Amazing Spider-Man (Vol. 1) 1963 Year In Review

Image taken from Amazing Spider-Man (Vol. 1) #1

How Many Issues?

Seven; issues 1-7. The series began on a bi-monthly schedule, but became monthly in September, with issue 4.

Creative Team:

Plotters: Stan Lee, Steve Ditko

Scripter: Stan Lee

Penciller: Steve Ditko

Inker: Steve Ditko

Was It Good?

Yes, it was, and it was good right from the start. In 1963, Peter Parker was the only Marvel character (aside from the Thing) with relatable, everyday problems. That alone would make him among the most likable Marvel characters, but his reactions to these problems is what really separated him from the pack. Peter didn’t always have heroic reactions to his troubles; specifically, he fantasizes about harming, or letting harm come to, Flash Thompson on numerous occasions, only to relent and do the right thing. A lot of comic book characters alter-egos at the time (especially those at DC, but also Donald Blake and Henry Pym) were bland and saintly; giving Peter a dark side, even one that is fleeting, worked wonders for this title.

It helps that the creative team (Stan Lee and Steve Ditko) was constant throughout the year. The first two issues were good, but not great —- the shorter stories were clearly intended for publication in Amazing Fantasy before it got cancelled —- but the book really hit its stride when they started publishing full-length stories in #3.

The villains from 1963 were memorable, too, which makes a lot of these stories both fun and historically important. The Chameleon, Doctor Doom, Doctor Octopus, Lizard, Sandman, Tinkerer, and Vulture (twice!) all face-off against Spidey in these issues. There were no stereotypical one-off science fiction monsters in these issues, these would become recurring characters thanks to the depth that they showed in these issues.

What About the Sub-Plots and Continuity?

It can be fun to track the minor story points throughout a year’s worth of comics to see what ideas were developed, which were quietly dropped, and what weird trends emerged.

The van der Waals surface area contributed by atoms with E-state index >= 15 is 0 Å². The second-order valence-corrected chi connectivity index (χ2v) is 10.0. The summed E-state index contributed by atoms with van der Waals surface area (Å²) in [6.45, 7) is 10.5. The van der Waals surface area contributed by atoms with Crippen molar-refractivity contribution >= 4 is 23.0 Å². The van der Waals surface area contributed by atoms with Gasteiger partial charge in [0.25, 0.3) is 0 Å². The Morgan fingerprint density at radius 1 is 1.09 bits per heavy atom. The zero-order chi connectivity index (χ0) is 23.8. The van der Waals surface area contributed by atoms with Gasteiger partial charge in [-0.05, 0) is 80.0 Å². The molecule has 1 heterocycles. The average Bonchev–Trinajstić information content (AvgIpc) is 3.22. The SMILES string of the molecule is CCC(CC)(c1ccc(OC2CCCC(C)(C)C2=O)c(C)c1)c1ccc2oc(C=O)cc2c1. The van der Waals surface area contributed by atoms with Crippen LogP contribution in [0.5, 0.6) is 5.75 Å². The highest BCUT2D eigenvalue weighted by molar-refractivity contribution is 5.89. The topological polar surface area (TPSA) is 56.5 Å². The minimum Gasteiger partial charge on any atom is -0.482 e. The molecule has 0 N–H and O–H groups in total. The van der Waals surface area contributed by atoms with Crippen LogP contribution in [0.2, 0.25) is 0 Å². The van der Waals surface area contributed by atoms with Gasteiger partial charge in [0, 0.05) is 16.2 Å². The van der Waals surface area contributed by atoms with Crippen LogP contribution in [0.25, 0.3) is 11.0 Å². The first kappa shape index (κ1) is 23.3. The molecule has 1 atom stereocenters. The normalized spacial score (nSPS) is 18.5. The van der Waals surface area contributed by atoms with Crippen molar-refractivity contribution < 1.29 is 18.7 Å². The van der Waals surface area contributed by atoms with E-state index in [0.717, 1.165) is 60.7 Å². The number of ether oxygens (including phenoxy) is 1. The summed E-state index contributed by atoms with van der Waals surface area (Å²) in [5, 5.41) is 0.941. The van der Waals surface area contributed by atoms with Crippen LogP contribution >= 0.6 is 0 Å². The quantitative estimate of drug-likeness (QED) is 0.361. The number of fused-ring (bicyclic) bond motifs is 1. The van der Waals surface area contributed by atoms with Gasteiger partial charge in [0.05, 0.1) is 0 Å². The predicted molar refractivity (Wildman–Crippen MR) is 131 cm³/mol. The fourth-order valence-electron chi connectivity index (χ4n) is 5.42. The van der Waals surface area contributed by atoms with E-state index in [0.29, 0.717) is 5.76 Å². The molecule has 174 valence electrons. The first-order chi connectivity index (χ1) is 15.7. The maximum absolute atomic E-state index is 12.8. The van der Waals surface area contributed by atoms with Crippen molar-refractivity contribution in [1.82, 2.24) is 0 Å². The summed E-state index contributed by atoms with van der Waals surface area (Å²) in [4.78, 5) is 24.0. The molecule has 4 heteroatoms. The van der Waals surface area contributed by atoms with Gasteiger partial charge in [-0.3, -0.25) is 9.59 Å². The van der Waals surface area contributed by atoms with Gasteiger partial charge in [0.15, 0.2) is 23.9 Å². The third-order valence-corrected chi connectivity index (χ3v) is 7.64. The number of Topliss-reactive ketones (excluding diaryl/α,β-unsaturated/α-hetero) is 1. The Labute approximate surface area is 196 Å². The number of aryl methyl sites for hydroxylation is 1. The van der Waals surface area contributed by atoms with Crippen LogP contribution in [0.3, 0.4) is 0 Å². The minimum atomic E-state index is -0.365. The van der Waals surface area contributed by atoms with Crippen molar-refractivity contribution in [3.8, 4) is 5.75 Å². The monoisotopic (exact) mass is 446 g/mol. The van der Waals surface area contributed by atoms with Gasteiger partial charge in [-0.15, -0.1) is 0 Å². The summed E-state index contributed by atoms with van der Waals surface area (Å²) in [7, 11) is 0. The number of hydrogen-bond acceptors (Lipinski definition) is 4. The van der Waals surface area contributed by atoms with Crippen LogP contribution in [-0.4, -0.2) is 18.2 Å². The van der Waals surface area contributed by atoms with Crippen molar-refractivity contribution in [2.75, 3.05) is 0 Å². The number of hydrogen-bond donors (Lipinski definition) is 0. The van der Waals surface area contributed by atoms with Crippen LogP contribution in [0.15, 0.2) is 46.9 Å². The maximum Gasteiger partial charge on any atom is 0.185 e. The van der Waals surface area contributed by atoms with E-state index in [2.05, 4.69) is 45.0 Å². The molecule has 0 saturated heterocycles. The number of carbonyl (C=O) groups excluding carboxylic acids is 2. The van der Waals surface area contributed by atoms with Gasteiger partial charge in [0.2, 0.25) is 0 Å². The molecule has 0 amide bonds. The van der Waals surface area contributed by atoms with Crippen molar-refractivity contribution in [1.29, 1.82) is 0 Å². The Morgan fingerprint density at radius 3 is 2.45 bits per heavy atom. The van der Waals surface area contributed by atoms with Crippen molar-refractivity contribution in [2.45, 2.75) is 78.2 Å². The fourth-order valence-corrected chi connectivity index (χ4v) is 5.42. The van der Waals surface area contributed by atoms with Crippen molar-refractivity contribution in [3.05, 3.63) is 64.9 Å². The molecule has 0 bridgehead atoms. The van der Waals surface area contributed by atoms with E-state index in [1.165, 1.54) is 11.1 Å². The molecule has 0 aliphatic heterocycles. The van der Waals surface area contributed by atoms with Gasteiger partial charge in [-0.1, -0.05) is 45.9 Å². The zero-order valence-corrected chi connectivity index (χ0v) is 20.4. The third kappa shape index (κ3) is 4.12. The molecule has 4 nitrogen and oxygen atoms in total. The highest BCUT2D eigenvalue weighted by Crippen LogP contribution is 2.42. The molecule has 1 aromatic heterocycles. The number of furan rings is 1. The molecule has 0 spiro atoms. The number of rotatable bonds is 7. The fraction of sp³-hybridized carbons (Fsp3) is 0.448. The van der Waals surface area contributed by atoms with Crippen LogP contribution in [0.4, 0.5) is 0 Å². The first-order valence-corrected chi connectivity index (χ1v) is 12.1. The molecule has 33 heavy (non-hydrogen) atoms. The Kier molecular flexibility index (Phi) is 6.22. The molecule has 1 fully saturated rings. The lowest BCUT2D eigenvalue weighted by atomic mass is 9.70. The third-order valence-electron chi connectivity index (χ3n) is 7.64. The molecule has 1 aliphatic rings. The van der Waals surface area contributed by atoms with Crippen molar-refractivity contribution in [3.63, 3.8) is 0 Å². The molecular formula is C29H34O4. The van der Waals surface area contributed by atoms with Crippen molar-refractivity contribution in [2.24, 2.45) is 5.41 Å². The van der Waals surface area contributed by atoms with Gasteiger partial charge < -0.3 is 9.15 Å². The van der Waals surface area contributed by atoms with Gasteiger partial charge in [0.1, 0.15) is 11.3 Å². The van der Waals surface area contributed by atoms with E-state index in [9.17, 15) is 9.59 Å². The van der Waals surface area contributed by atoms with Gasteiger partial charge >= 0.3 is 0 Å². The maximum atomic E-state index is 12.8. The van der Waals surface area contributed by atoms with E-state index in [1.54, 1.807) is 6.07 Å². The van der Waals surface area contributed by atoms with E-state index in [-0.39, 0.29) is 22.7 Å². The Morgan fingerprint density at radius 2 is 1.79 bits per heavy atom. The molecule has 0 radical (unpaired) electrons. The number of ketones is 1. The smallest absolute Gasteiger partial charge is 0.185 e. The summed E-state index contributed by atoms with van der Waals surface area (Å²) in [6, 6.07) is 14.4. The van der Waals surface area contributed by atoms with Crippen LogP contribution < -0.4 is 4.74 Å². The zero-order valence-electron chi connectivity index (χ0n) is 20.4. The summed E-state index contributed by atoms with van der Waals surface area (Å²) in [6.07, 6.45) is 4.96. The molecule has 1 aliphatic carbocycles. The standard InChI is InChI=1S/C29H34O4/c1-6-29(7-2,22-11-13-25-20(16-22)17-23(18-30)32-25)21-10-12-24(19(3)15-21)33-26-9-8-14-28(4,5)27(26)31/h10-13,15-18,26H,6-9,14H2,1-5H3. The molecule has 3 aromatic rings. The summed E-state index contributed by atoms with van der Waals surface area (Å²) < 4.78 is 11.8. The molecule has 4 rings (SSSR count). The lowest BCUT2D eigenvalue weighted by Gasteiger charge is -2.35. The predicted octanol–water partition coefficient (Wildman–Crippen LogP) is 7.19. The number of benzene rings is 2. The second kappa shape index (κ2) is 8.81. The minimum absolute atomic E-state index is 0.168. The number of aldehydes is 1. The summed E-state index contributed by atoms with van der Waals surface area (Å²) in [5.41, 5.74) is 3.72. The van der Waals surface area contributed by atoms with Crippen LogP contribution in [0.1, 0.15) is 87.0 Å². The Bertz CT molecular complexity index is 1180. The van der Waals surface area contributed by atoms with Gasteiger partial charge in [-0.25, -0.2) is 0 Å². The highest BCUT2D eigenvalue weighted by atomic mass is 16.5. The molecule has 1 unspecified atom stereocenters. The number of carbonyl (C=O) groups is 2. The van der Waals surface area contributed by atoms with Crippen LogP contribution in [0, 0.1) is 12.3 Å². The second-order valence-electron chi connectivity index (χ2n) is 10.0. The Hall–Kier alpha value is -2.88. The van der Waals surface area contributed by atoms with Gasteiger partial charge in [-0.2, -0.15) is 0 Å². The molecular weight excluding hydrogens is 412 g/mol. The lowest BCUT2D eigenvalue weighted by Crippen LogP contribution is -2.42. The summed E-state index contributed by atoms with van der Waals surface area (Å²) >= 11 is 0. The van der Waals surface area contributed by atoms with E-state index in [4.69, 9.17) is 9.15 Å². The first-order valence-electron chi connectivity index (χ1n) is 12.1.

• Peter’s late Uncle Ben was the sole breadwinner in the house, so Peter tried to make money as Spider-Man. It didn’t work out, because he wouldn’t reveal his true identity. As a photographer for the Daily Bugle, though, he managed to pay their rent for an entire year with his first paycheck!
  • The Daily Bugle (and Now! magazine, also run by J. Jonah Jameson) are strongly against Spider-Man from the very start. Most of the characters that we see (police, students, etc.) don’t believe the negative press, though.
  • Spider-Man’s Spidey Sense appears for the first time in these issues, although it is usually used as a radar to track bad guys, rather than an instinct.
  • Spider-Man ran out of web fluid twice, but redesigned his uniform so he can carry more web fluid going forward. It’s nice that this plot contrivance was only used a couple of times before the character solved the problem.
  • Two different people (the Chameleon and Flash Thompson) disguised themselves as Spider-Man this year.
  • The Chameleon and Doctor Doom both contacted Spider-Man through special radio waves this year because they both deduced that Spider-Man (and spiders in general!) can sense a particular wavelength.
  • While Peter is unpopular at school, his classmates —- particularly Flash Thompson and Liz Allan —- are big fans of Spider-Man.
  • We have Spidey’s first secret identity scare when his mask rips while fighting the Sandman.
  • For being a total geek, Peter is at least not completely ignored by the opposite sex. He got (and later cancelled) a date with Liz Allan, and has a flirtatious relationship with Betty Brant at the Daily Bugle.

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